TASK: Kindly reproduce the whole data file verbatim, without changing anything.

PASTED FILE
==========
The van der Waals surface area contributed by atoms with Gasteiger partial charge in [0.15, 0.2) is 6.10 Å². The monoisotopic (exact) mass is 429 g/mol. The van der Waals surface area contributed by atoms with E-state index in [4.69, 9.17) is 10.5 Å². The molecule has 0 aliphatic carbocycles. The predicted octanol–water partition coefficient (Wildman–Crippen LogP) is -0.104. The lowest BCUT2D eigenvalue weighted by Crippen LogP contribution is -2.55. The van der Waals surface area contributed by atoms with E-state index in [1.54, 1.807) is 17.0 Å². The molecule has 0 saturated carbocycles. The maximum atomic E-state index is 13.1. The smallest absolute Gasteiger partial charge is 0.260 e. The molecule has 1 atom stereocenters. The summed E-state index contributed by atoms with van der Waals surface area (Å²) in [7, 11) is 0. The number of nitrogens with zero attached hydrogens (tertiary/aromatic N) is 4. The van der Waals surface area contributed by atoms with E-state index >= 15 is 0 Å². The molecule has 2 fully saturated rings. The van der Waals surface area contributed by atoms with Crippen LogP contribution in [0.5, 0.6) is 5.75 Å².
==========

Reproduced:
The van der Waals surface area contributed by atoms with Gasteiger partial charge in [0.15, 0.2) is 6.10 Å². The monoisotopic (exact) mass is 429 g/mol. The van der Waals surface area contributed by atoms with E-state index in [4.69, 9.17) is 10.5 Å². The molecule has 0 aliphatic carbocycles. The predicted octanol–water partition coefficient (Wildman–Crippen LogP) is -0.104. The lowest BCUT2D eigenvalue weighted by Crippen LogP contribution is -2.55. The van der Waals surface area contributed by atoms with E-state index in [1.54, 1.807) is 17.0 Å². The molecule has 0 saturated carbocycles. The maximum atomic E-state index is 13.1. The smallest absolute Gasteiger partial charge is 0.260 e. The molecule has 1 atom stereocenters. The summed E-state index contributed by atoms with van der Waals surface area (Å²) in [7, 11) is 0. The number of nitrogens with zero attached hydrogens (tertiary/aromatic N) is 4. The van der Waals surface area contributed by atoms with E-state index >= 15 is 0 Å². The molecule has 2 fully saturated rings. The van der Waals surface area contributed by atoms with Crippen LogP contribution in [0.5, 0.6) is 5.75 Å².